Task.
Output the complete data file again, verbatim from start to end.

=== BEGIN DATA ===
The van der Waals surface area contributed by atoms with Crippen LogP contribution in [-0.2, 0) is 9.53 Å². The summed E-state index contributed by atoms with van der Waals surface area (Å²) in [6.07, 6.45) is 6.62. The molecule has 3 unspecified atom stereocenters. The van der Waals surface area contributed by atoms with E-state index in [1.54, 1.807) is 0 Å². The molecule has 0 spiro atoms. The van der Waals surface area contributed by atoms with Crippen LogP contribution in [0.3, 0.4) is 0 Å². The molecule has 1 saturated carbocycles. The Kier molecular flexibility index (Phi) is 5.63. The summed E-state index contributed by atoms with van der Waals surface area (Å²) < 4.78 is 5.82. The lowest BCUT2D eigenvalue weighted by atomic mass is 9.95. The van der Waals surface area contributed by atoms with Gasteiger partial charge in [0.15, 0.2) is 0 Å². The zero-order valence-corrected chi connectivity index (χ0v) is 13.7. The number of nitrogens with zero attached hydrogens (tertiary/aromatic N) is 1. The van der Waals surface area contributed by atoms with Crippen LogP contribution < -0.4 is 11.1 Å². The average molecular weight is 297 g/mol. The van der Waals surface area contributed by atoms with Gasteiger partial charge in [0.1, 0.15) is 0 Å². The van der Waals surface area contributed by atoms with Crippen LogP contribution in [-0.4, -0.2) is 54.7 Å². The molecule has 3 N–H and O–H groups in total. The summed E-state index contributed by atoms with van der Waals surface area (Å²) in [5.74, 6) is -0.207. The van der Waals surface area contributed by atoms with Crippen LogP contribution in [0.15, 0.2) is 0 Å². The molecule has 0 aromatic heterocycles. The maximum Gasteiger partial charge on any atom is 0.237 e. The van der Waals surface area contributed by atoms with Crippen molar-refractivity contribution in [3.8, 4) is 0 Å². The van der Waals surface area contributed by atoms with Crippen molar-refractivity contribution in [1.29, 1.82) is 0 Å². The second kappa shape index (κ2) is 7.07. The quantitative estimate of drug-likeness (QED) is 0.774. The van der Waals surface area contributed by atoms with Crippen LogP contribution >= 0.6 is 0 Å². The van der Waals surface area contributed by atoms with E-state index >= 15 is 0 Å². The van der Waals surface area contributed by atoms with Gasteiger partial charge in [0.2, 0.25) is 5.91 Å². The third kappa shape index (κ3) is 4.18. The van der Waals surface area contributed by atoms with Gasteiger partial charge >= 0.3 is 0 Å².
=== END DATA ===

The van der Waals surface area contributed by atoms with Crippen LogP contribution in [-0.2, 0) is 9.53 Å². The summed E-state index contributed by atoms with van der Waals surface area (Å²) in [6.07, 6.45) is 6.62. The molecule has 3 unspecified atom stereocenters. The van der Waals surface area contributed by atoms with E-state index in [1.54, 1.807) is 0 Å². The molecule has 0 spiro atoms. The van der Waals surface area contributed by atoms with Crippen LogP contribution in [0.3, 0.4) is 0 Å². The molecule has 1 saturated carbocycles. The Kier molecular flexibility index (Phi) is 5.63. The summed E-state index contributed by atoms with van der Waals surface area (Å²) < 4.78 is 5.82. The lowest BCUT2D eigenvalue weighted by atomic mass is 9.95. The van der Waals surface area contributed by atoms with Gasteiger partial charge in [0.15, 0.2) is 0 Å². The zero-order valence-corrected chi connectivity index (χ0v) is 13.7. The number of nitrogens with zero attached hydrogens (tertiary/aromatic N) is 1. The van der Waals surface area contributed by atoms with Crippen LogP contribution < -0.4 is 11.1 Å². The average molecular weight is 297 g/mol. The van der Waals surface area contributed by atoms with Gasteiger partial charge in [0.1, 0.15) is 0 Å². The van der Waals surface area contributed by atoms with Crippen LogP contribution in [-0.4, -0.2) is 54.7 Å². The molecule has 3 N–H and O–H groups in total. The summed E-state index contributed by atoms with van der Waals surface area (Å²) in [5.74, 6) is -0.207. The van der Waals surface area contributed by atoms with Crippen LogP contribution in [0.15, 0.2) is 0 Å². The molecule has 0 aromatic heterocycles. The maximum Gasteiger partial charge on any atom is 0.237 e. The van der Waals surface area contributed by atoms with Crippen molar-refractivity contribution in [3.8, 4) is 0 Å². The van der Waals surface area contributed by atoms with Crippen molar-refractivity contribution in [1.29, 1.82) is 0 Å². The second kappa shape index (κ2) is 7.07. The quantitative estimate of drug-likeness (QED) is 0.774. The van der Waals surface area contributed by atoms with Crippen LogP contribution >= 0.6 is 0 Å². The van der Waals surface area contributed by atoms with E-state index >= 15 is 0 Å². The van der Waals surface area contributed by atoms with Gasteiger partial charge in [0.2, 0.25) is 5.91 Å². The third kappa shape index (κ3) is 4.18. The van der Waals surface area contributed by atoms with Gasteiger partial charge >= 0.3 is 0 Å².